The hazy smoke lingering after forest fires contains chemicals that summon the forest back to life -- and now are emerging as a potential new generation of agricultural chemicals that could boost food crop production and revitalize barren soil. Those biochemical signaling molecules, which stimulate the plant growth, are the topic of an article in the current issue of Chemical & Engineering News (C&EN), ACS' weekly newsmagazine.
C&EN Senior Editor Bethany Halford notes that smoke's ability to spur the growth of seeds after a forest fire first caught the attention of scientists 20 years ago. Scientists in Australia in 2004 finally identified the first smoke-derived chemicals responsible for promoting the germination of seeds. Named "karrikins," after the Aboriginal word for smoke, these substances trigger seed sprouting and foster seedling growth. They help explain the incredible ability of fire-ravaged landscapes to spring back to life.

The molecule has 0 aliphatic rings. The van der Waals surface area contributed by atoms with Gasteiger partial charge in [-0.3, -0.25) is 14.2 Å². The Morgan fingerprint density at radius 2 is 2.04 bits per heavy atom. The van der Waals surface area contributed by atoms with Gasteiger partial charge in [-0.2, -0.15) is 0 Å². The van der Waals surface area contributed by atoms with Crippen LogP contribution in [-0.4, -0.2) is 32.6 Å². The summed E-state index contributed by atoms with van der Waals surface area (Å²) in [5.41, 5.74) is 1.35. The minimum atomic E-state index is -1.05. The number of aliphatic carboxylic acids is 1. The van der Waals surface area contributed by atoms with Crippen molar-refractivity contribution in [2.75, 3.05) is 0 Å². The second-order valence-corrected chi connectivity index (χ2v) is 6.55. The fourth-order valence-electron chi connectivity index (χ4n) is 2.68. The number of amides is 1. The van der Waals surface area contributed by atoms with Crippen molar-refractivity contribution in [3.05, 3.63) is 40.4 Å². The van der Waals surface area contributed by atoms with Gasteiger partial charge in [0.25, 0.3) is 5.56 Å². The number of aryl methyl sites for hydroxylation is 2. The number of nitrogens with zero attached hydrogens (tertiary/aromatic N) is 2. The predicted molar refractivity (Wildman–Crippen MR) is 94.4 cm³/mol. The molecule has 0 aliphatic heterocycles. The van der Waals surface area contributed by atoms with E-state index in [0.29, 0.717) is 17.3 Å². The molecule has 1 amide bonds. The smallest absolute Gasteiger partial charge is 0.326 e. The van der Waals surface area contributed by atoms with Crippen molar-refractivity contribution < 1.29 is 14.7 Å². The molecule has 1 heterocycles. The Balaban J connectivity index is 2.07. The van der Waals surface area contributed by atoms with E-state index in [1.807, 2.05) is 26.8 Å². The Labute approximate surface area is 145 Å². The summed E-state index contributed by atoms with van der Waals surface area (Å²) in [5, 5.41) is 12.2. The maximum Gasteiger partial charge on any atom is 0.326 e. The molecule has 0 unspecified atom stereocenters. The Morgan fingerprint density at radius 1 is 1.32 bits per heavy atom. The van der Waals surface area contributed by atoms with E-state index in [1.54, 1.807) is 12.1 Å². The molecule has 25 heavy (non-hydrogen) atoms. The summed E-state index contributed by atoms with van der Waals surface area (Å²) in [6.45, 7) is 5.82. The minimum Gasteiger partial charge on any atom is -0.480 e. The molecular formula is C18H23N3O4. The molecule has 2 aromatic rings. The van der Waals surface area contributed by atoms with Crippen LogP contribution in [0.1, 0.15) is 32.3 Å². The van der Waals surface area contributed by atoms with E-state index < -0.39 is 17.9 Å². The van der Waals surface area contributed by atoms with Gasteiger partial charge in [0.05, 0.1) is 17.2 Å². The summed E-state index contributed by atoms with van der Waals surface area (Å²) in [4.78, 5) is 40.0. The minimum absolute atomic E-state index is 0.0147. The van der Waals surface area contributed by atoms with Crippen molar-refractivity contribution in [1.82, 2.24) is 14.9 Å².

Studies now show that karrikins speed the growth of corn, tomatoes, lettuce, and other food crops and help crops tolerate a wider range of temperatures. They have "tremendous" invigorating properties, enabling seeds stored for years to grow as if young. The article points out that scientists in Australia already are using karrikins on a limited basis to restore vegetation to land stripped bare during mining of aluminum ore. Wider use depends on development of ways of producing large amounts of karrikins at low cost, the article notes.
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